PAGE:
Soot (PM) Sensors

Mansour Masoudi, Alexander G. Sappok

This is a preview of the paper, limited to some initial content. Full access requires DieselNet subscription.
Please log in to view the complete version of this paper.

Abstract: Various types of soot or particulate matter sensors have been developed to estimate the amount of soot in a diesel particulate filter or to detect excessive PM emissions downstream of a DPF in case of a filter failure. The estimation of soot mass in the filter largely relies on a differential pressure measurement, but other methods such as radio frequency (RF) sensors have also been developed. Sensors for DPF fault determination include accumulating type sensors using a resistive electrode, as well as electric charge based devices.

Classification of Sensors

Various types of soot sensors, also known as particulate matter or PM sensors, are used for the control and diagnostics of emission systems utilizing diesel particulate filters (DPF). Soot sensors have been developed for two main types of applications:

An accurate estimate of a DPF soot mass allows devising a proper regeneration strategy (how often, when to start or stop a regeneration), while inaccurate estimates result in unsuitable regeneration timing. If the soot mass is over-estimated, too-frequent (excessive) regenerations take place, resulting in unnecessary fuel consumption penalty and rapid system wear-out, amongst other adverse effects. Conversely, under-estimating a DPF soot mass may cause excessive regeneration exotherms inside a DPF, inducing rapid aging, washcoat loss or DPF deterioration, or even a total DPF failure.

The other area of soot sensor application has been driven by advances in OBD regulations, especially those adopted by the California ARB/US EPA, as well as by the EU OBD requirements. These OBD regulations demand more diagnostic measures of the emission system, such as monitoring the DPF filtration efficiency and tailpipe PM emissions. While US emission standards are expressed in terms of particle mass, European regulations (Euro 5 & Euro VI) additionally include particle number (PN) limits applicable to diesel and GDI vehicles. Therefore, it may be desirable that sensors for EU applications be also capable of PN emission monitoring.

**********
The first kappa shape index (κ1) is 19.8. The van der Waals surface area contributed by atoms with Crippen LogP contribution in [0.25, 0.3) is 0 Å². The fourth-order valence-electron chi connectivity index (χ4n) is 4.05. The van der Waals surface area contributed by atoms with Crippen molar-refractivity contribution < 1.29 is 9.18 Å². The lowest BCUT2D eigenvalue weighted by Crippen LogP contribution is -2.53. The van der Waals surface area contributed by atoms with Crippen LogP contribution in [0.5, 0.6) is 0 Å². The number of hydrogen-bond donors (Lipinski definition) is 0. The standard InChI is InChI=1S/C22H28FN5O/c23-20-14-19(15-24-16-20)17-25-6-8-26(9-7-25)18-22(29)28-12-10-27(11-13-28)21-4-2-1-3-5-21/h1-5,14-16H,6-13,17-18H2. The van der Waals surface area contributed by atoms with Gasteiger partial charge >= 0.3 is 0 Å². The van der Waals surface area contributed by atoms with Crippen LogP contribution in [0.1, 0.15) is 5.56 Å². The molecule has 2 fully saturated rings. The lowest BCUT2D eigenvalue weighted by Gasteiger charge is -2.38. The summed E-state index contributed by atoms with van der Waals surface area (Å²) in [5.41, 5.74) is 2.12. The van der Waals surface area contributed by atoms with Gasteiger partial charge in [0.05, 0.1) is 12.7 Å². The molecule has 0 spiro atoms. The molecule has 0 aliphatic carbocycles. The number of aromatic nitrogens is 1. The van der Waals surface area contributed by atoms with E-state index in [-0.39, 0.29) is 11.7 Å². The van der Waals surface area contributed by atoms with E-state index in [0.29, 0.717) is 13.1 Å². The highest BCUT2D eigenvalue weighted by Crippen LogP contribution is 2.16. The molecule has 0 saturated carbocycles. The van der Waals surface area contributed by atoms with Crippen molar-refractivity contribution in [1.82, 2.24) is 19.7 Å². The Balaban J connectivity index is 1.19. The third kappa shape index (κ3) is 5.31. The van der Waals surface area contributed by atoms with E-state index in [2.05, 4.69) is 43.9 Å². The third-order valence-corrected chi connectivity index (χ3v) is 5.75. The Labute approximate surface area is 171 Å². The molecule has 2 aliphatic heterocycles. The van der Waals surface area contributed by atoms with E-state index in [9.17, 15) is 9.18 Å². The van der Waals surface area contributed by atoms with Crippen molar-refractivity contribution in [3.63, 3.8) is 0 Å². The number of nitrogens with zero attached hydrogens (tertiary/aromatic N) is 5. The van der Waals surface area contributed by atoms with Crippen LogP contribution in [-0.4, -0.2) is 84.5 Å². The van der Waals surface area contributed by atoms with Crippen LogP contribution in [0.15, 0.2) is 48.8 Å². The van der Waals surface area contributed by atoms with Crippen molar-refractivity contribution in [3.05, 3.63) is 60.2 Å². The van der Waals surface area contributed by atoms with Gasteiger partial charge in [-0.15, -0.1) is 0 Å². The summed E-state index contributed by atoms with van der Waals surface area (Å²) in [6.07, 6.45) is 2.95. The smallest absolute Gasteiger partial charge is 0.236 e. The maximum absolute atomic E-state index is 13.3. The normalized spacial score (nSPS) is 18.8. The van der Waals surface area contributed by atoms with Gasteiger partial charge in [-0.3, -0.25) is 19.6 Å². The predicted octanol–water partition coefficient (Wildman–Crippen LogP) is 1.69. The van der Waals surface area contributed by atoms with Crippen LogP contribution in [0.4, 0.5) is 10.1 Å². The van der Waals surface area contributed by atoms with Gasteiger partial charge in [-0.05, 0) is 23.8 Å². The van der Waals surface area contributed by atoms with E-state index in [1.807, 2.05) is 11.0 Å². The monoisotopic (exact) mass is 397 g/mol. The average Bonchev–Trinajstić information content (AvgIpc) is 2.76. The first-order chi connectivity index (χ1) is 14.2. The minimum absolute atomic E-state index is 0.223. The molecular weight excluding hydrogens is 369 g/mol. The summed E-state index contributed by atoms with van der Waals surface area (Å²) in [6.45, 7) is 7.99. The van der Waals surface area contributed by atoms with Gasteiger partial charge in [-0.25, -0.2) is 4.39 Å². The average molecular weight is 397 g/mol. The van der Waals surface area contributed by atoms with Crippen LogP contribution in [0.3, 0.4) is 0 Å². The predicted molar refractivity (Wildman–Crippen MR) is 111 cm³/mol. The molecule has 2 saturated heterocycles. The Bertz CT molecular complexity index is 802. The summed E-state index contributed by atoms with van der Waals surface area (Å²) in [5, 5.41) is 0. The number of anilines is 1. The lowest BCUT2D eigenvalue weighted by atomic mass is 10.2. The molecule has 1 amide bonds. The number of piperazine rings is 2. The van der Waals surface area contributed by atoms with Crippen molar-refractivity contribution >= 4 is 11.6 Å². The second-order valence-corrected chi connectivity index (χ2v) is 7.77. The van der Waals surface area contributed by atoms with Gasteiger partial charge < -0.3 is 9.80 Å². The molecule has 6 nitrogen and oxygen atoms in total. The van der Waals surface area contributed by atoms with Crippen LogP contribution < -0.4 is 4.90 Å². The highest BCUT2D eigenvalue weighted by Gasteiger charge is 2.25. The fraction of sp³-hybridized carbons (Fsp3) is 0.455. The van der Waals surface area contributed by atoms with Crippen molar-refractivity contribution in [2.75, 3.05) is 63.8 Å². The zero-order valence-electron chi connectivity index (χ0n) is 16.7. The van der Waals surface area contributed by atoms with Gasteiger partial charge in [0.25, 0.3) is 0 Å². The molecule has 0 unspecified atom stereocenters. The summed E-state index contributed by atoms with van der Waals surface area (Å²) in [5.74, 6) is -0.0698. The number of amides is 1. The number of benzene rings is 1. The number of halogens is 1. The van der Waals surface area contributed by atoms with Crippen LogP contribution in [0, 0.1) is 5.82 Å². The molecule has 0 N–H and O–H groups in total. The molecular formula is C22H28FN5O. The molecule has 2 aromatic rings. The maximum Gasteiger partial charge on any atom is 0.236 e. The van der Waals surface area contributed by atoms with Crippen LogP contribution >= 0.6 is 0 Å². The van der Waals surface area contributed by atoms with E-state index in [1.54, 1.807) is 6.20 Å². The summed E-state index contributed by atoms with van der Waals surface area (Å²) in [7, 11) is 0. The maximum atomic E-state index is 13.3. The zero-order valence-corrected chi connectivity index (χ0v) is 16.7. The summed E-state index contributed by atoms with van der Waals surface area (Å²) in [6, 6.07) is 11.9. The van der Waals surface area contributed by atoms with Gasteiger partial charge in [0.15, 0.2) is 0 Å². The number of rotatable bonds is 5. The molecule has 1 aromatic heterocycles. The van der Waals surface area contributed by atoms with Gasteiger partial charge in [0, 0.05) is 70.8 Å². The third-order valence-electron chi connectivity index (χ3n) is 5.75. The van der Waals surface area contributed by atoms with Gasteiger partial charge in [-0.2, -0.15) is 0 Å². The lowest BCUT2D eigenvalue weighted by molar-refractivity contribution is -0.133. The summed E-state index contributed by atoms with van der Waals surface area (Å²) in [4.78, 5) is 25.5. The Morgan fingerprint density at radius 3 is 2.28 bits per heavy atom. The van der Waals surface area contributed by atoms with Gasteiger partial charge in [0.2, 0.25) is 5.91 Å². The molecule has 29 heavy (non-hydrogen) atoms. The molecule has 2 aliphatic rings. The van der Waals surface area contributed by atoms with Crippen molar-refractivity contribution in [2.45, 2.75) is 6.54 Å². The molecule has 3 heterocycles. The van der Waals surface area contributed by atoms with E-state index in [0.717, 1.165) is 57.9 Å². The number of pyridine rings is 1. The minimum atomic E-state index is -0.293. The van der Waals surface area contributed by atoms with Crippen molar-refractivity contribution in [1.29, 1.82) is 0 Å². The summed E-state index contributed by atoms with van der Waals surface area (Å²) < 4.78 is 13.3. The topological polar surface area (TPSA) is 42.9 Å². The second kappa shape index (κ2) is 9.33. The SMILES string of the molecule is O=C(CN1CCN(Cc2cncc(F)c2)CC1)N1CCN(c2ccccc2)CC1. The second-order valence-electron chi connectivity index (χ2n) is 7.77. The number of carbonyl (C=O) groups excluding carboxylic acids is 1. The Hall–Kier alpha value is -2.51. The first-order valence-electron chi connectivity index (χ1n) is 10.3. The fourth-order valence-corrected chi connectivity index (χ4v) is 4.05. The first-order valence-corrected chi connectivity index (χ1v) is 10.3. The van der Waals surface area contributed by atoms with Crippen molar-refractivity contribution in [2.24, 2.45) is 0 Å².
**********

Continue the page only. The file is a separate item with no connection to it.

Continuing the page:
Various technology approaches have been employed to devise soot sensors for the above applications—DPF soot load estimation, DPF failure monitoring and PN emission monitoring. Based on the type of the sensing technology, soot sensors may be divided into four main types:

The above soot sensor technologies are summarized in Table 1. Sensors listed in the table (as well as those discussed in the following sections) include technologies at different stages of development—from R&D through proof-of-concept and validation to series production, as well as technologies that have been aborted and were never commercialized.

Table 1
Classification of soot sensors based on technology and application
Soot sensor technologyApplicationExample developers
DPF soot mass estimateOBD
DPF failure monitoringPN monitoring
Delta-P (differential pressure)Bosch, Delphi, Continental, Sensata, EngineSens, others
Radio frequency (RF)GE, Amphenol Corporation, CTS (formerly Filter Sensing Technologies)
Accumulating electrodeBosch, Stoneridge, Continental, Delphi, Electricfil, Denso, NGK, Heraeus
Electric charge aPegasor, NGK-NTK, Emisense, Continental, Honywell
a Pegasor, NGK-NTK

This article focuses on soot sensors used in engine emission control systems—installed permanently on-board of a vehicle or otherwise in the exhaust system of an internal combustion engine. There is an overlap between on-board sensors and laboratory or portable emission analyzers. The same technology (for example, particle charging methods) can be used in on-board sensors and in laboratory instruments. Compared to laboratory equipment, on-board sensors are significantly smaller, but also less accurate. A research consortium by the SwRI that evaluated six soot sensors for OBD applications found that the accuracy was ±60% [3239]—quite an encouraging result, considering that the sensors were of the size of a spark plug and most of them were still pre-production prototypes.

A number of laboratory grade instruments for the measurement of various properties of particle emissions are discussed in the paper on in-situ methods of PM measurement.